Iyare Esohe Ewaenosa
On September 13, 2019, the Foundation for African Cultural Heritage (FACH), a coalition of over 13 NGOs based in Lagos, gathered youth from all over Nigeria to celebrate and support humanity which are the core values of the family and society. Hundreds of young people converged at the University of Lagos, Akoka, to listen, interact with, debate and be challenged by speakers of diverse nationalities and professions, on issues which border on the dignity of the human person, and as such affect the family and the society. Speakers such as veteran actor and Professor of Arts Administration at the Lagos State University, Prof Sola Fosudo; Digital Influencer and founder of TrimKitchen, Nicole Chikwe; and Director of Islamic Studies, Imam G.T Miqdad, encouraged the millennials to take charge of their lives by having non-negotiable values on which they can build healthy relationships and thus healthy lives.
One of the most scintillating conversations was centered on issues of human sexuality, particularly the LGBTQ movement and the abhorrent content of Comprehensive Sexual Education (CSE) being imposed on Nigerian schools by the Western world. Mrs Chinelo Ujubuonu, educator and editor of Ozuzuamaka blog, spoke extensively on the dangerous ideologies regarding CSE and the manner of teaching the inappropriate content to children as young as eight years. Mrs Ujubuonu condemned the teaching of the abhorrent sexual content of the CSE such as mutual masturbation and homosexual practices in our schools without parental consent. She encouraged the youth to channel their outrage at the teaching of this abhorrent CSE sexual content into a brave promotion of self-mastery as an essential manifestation of human dignity and fight this warped hedonistic culture.
Concerning the LGBTQ movement, there were those who felt that one should be able to ‘agree to disagree’ and live tolerance while also preserving cultural values. However, after several speakers expounded on the ‘dictatorship of tolerance’ in countries that accept LGBTQ ideas, and, the fact that such ‘dictatorship of tolerance’ amounts to suppression of opposing views as well as a complete violation of the right to freedom of thought, religion and conscience (as in the case of the American baker Jack Phillips who refused to bake wedding cake for a gay couple); many began to have second thoughts. The Question and Answers Session ended on a note that those who experience homosexual tendencies are not to be rejected and crucified but loved and helped to realise that it is an aberration often arising from traumatic life experiences; so that they can seek appropriate therapy in order to be healed of their homosexual tendencies. The millennial speakers at the conference Irene Obi, Janice Dibia and Sandra Onwuekwe encouraged their fellow young people to be daring to dream and be change agents.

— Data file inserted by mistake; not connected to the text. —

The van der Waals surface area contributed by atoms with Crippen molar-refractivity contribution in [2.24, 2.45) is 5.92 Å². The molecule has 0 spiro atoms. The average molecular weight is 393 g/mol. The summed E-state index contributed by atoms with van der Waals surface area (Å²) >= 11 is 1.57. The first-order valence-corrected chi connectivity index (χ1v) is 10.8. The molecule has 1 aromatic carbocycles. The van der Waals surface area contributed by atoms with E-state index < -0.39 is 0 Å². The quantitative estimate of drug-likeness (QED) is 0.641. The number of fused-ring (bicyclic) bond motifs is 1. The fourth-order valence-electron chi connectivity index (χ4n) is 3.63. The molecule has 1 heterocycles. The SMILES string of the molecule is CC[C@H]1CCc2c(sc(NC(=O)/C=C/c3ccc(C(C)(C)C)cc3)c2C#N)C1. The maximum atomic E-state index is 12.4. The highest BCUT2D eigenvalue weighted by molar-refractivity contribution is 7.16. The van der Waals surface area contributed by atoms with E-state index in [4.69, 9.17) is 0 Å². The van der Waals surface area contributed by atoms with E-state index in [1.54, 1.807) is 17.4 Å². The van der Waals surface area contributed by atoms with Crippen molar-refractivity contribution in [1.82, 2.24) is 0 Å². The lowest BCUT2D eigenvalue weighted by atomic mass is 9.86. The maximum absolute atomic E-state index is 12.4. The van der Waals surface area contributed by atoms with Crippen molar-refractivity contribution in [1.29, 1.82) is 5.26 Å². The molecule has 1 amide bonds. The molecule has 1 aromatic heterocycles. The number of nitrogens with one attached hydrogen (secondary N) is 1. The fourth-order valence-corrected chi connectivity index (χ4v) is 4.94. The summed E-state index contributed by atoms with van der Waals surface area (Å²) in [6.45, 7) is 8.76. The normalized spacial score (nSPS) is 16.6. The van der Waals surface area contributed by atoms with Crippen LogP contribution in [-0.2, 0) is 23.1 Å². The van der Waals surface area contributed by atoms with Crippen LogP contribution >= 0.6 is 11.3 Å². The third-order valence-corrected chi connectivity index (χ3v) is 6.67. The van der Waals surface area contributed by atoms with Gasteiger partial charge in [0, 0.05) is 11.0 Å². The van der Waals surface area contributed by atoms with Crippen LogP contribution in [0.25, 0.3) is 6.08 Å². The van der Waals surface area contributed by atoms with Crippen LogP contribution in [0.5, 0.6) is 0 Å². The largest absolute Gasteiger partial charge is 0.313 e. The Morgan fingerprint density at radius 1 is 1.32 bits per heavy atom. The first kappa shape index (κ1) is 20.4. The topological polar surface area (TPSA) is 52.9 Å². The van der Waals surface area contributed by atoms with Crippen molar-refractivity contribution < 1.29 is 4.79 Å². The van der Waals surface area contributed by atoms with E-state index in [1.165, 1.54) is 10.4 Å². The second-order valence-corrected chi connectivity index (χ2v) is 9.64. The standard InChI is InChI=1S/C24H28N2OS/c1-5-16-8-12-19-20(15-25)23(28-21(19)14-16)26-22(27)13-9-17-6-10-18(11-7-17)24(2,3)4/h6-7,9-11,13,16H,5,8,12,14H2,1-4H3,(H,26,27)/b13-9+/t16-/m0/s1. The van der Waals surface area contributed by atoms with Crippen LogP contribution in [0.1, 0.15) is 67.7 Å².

All in all, it was a day for soul-baring conversations. The entire hall was stunned to awe-filled silence as CEO and founder of Alabasta Africa, Martha Bwore, narrated her life history which was too deep for words. A mother of 9, Martha spoke of how she had come to an unshakable understanding of the dignity of human life. She regretted aborting seven of her babies which were the products of abusive and manipulative relationships.
She stressed the fact that abortion is murder and that she would always regret all her abortions which left her depressed and suicidal even though they were performed in the best medical facilities abroad and in her country Kenya. She narrated horror stories of women who had abortions and ended up with ruptured womb or being unable to have children of theirs afterwards. She encouraged the youth that it is possible to live secondary virginity in spite of the push to make sex a casual affair.
The Conference ended with emphasis on the importance of communicating wholesome values about personality, sexuality and family during the formative years of childhood. Joy, a student of the Lagoon Institute of Hospitality spontaneously expressed her joy and thanked all the speakers especially Martha from Kenya for sharing her nasty abortion experiences. Joy was glad that Matha was courageous enough to share her horrifying abortion experiences which turned out to be very educative and formative to the young attendees.